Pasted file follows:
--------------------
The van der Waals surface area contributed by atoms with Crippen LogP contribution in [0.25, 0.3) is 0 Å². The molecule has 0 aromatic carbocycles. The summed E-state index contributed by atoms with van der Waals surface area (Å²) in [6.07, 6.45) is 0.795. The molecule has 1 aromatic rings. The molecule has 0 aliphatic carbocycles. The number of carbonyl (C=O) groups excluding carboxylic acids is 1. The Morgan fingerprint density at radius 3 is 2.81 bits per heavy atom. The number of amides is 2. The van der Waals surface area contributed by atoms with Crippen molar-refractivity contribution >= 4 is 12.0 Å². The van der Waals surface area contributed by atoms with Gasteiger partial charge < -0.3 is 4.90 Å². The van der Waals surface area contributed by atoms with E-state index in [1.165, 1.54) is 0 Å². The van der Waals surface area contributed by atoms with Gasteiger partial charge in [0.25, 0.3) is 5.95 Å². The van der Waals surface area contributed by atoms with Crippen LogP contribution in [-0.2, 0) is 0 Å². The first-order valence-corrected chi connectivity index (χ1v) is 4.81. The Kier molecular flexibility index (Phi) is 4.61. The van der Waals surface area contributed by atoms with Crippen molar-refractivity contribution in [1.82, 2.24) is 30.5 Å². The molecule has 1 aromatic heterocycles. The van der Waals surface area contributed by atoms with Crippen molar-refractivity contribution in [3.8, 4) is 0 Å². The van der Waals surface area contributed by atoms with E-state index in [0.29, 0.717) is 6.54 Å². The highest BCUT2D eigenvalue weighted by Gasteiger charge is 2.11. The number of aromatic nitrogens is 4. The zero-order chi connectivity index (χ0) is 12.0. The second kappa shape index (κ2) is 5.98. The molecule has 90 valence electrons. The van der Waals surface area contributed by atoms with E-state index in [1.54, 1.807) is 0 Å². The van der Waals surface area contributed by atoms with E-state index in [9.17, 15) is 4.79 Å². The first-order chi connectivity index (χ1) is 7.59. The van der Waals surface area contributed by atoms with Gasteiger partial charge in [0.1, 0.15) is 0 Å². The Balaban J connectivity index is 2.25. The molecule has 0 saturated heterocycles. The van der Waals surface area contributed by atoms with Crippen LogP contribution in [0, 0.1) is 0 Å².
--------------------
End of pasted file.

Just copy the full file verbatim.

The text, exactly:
The van der Waals surface area contributed by atoms with Crippen LogP contribution in [0.25, 0.3) is 0 Å². The molecule has 0 aromatic carbocycles. The summed E-state index contributed by atoms with van der Waals surface area (Å²) in [6.07, 6.45) is 0.795. The molecule has 1 aromatic rings. The molecule has 0 aliphatic carbocycles. The number of carbonyl (C=O) groups excluding carboxylic acids is 1. The Morgan fingerprint density at radius 3 is 2.81 bits per heavy atom. The number of amides is 2. The van der Waals surface area contributed by atoms with Crippen molar-refractivity contribution >= 4 is 12.0 Å². The van der Waals surface area contributed by atoms with Gasteiger partial charge < -0.3 is 4.90 Å². The van der Waals surface area contributed by atoms with E-state index in [1.165, 1.54) is 0 Å². The van der Waals surface area contributed by atoms with Gasteiger partial charge in [0.25, 0.3) is 5.95 Å². The van der Waals surface area contributed by atoms with Crippen LogP contribution in [-0.2, 0) is 0 Å². The first-order valence-corrected chi connectivity index (χ1v) is 4.81. The Kier molecular flexibility index (Phi) is 4.61. The van der Waals surface area contributed by atoms with Crippen molar-refractivity contribution in [1.82, 2.24) is 30.5 Å². The molecule has 1 aromatic heterocycles. The van der Waals surface area contributed by atoms with Crippen molar-refractivity contribution in [3.8, 4) is 0 Å². The van der Waals surface area contributed by atoms with E-state index in [0.29, 0.717) is 6.54 Å². The highest BCUT2D eigenvalue weighted by Gasteiger charge is 2.11. The number of aromatic nitrogens is 4. The zero-order chi connectivity index (χ0) is 12.0. The second kappa shape index (κ2) is 5.98. The molecule has 90 valence electrons. The van der Waals surface area contributed by atoms with E-state index in [1.54, 1.807) is 0 Å². The van der Waals surface area contributed by atoms with E-state index in [9.17, 15) is 4.79 Å². The first-order chi connectivity index (χ1) is 7.59. The van der Waals surface area contributed by atoms with Gasteiger partial charge in [0.1, 0.15) is 0 Å². The Balaban J connectivity index is 2.25. The molecule has 0 saturated heterocycles. The van der Waals surface area contributed by atoms with Crippen LogP contribution in [0, 0.1) is 0 Å².